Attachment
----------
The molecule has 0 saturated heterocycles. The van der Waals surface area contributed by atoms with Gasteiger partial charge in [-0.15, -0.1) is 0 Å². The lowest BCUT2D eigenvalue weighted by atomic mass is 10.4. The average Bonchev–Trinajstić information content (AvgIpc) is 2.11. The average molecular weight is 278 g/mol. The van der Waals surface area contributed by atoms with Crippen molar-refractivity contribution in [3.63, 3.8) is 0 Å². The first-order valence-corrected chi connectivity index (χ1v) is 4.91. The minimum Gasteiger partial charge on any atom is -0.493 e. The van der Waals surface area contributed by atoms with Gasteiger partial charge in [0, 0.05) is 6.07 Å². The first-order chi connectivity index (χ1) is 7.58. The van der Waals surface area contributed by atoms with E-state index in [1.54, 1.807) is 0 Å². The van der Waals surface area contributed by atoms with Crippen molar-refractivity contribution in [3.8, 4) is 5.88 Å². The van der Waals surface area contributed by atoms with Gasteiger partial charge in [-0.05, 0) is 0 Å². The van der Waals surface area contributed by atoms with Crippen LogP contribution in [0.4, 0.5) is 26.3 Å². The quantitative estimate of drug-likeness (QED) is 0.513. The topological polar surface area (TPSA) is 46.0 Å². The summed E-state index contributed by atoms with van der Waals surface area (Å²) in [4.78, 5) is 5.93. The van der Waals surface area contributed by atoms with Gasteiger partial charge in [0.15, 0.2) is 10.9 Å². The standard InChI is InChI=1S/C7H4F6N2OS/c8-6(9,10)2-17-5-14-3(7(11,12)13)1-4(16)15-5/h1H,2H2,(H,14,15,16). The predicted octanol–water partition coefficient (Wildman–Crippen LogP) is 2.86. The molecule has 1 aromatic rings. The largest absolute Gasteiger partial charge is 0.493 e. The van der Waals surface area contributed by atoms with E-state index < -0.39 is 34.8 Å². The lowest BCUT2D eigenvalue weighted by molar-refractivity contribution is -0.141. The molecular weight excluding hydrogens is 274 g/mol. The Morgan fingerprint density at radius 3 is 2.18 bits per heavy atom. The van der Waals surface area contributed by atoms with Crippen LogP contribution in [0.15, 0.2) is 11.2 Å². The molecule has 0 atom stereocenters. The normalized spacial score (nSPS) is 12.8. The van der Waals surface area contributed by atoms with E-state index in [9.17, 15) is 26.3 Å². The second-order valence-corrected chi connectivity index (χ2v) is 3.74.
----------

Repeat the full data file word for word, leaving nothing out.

The molecule has 0 saturated heterocycles. The van der Waals surface area contributed by atoms with Gasteiger partial charge in [-0.15, -0.1) is 0 Å². The lowest BCUT2D eigenvalue weighted by atomic mass is 10.4. The average Bonchev–Trinajstić information content (AvgIpc) is 2.11. The average molecular weight is 278 g/mol. The van der Waals surface area contributed by atoms with Crippen molar-refractivity contribution in [3.63, 3.8) is 0 Å². The first-order valence-corrected chi connectivity index (χ1v) is 4.91. The minimum Gasteiger partial charge on any atom is -0.493 e. The van der Waals surface area contributed by atoms with Gasteiger partial charge in [0, 0.05) is 6.07 Å². The first-order chi connectivity index (χ1) is 7.58. The van der Waals surface area contributed by atoms with E-state index in [1.54, 1.807) is 0 Å². The van der Waals surface area contributed by atoms with Crippen molar-refractivity contribution in [3.8, 4) is 5.88 Å². The van der Waals surface area contributed by atoms with Gasteiger partial charge in [-0.05, 0) is 0 Å². The van der Waals surface area contributed by atoms with Crippen LogP contribution in [0.4, 0.5) is 26.3 Å². The quantitative estimate of drug-likeness (QED) is 0.513. The topological polar surface area (TPSA) is 46.0 Å². The summed E-state index contributed by atoms with van der Waals surface area (Å²) in [4.78, 5) is 5.93. The van der Waals surface area contributed by atoms with Gasteiger partial charge in [0.15, 0.2) is 10.9 Å². The standard InChI is InChI=1S/C7H4F6N2OS/c8-6(9,10)2-17-5-14-3(7(11,12)13)1-4(16)15-5/h1H,2H2,(H,14,15,16). The predicted octanol–water partition coefficient (Wildman–Crippen LogP) is 2.86. The molecule has 1 aromatic rings. The largest absolute Gasteiger partial charge is 0.493 e. The van der Waals surface area contributed by atoms with E-state index < -0.39 is 34.8 Å². The lowest BCUT2D eigenvalue weighted by molar-refractivity contribution is -0.141. The molecular weight excluding hydrogens is 274 g/mol. The Morgan fingerprint density at radius 3 is 2.18 bits per heavy atom. The van der Waals surface area contributed by atoms with Crippen LogP contribution in [0.15, 0.2) is 11.2 Å². The molecule has 0 atom stereocenters. The normalized spacial score (nSPS) is 12.8. The van der Waals surface area contributed by atoms with E-state index in [9.17, 15) is 26.3 Å². The second-order valence-corrected chi connectivity index (χ2v) is 3.74.